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The Evolution of Gothic Architecture


 

The origins of Gothic architecture can be found in 12th-century France and the style continued into the 16th century and was commonly known as the "French Style" during that period and the term "Gothic" was originally used in a disparaging way since in 17th-century English usage it meant 'vandal'.

Cathedrals, abbeys and churches popularized the style but it's main features which include the pointed arch, the ribbed vault and the flying buttress are also evident in many palaces, castles and universities and the style saw something of a revival during the 18th-19th centuries when many more structures in the aforementioned categories were built in the Gothic style.

The types of materials that were used in construction during the earlier periods was heavily dependent on their local availability and accessibility.

In France for example several types of limestone were readily available and the very fine white limestone from the Caen area was much favored for sculptural decoration.

England had a coarser limestone, a red sandstone and also a dark green Purbeck marble which took its name from a peninsula in the English county of Dorset from which it was quarried.
In Italy, whereas stone was used for fortifications, brick was much preferred for buildings and because of the widespread and varied deposits of marble many buildings were faced with it.
Because local building stone was unavailable in Northern Germany and Poland, Scandinavia, the Netherlands and in the Baltic countries there was a strong tradition of building with brick which led to the term "Backsteingotik" in Germany and Scandinavia and the term can be rendered as "Brick Gothic".
The Medieval periods saw a rapid growth in monasticism and a number of different orders were able to exert their influence such as the Benedictines whose abbeys and churches greatly outnumbered all others in England.

Many cultures had an influence on Gothic architecture and the Islamic one can clearly be seen in Spain. The pointed arch of the Salamanca Cathedral had its origins in ancient Assyrian architecture and it can also be seen in a number of structures dating back as early as 720 B.C.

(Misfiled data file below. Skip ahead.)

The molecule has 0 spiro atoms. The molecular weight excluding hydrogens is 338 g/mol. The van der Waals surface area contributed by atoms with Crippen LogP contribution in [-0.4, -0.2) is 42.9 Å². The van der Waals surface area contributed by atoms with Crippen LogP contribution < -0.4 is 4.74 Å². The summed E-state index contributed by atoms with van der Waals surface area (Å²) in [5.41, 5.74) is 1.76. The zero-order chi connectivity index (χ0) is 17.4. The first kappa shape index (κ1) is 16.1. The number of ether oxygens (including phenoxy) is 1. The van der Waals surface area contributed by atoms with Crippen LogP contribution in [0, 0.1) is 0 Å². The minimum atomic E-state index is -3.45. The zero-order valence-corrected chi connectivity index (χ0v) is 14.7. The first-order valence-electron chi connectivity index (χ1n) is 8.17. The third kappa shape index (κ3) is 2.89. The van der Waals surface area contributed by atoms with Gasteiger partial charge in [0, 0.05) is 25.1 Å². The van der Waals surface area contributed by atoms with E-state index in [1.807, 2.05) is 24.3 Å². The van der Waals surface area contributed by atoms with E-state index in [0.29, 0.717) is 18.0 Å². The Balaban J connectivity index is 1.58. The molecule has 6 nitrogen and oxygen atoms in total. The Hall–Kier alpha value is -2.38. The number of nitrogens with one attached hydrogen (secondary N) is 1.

In essence, what separated Gothic from Romanesque was the widespread replacement of massive masonry and solid walls with small openings and a style whose main thrust was to make light all important.

Therefore, the Gothic style when applied to an ecclesiastical structure emphasizes verticality and light and this effect was achieved by the introduction of certain architectural features. One's focus was moved from the structural parts of the building such as its solid walls, to its columns, its pointed ribbed vaults and its flying buttresses.

What is of interest perhaps is that there was probably a simultaneous structural evolution towards the pointed arch for the purpose of vaulting spaces of irregular plan and to also bring transverse vaults to the same height as the diagonal vaults and a good example of this can be seen at Durham Cathedral in the nave aisles which date back to 1093.

The Gothic vault which is dissimilar to the semi-circular vault of both the Roman and Romanesque buildings can be used to roof rectangular and irregularly shaped plans such as trapezoids and an additional structural advantage is that the pointed arch channels place the weight onto either the bearing piers or its columns at a steep angle which enabled architects to raise vaults much higher than was possible with Romanesque architecture.

It is important to note that in addition to providing a greater flexibility to architectural form that the pointed arch also directed one's gaze to heaven.

Due to the versatility of the pointed arch the structure of Gothic windows evolved from simple openings to immensely rich and decorative sculptural designs and the windows were later filled with stained glass which added a dimension of color to the available light in the building.

To sum up, the major characteristic of a Gothic church is its height, both real and proportional and the main body of a Gothic church will most often show the nave as considerably taller than it is wide.

In England the proportion is sometimes greater than two to one while the extreme is reached at Cologne Cathedral which has a ratio of three to six point one.
The tallest example however is the Beauvais Cathedral which measures 157' 6" (48 m).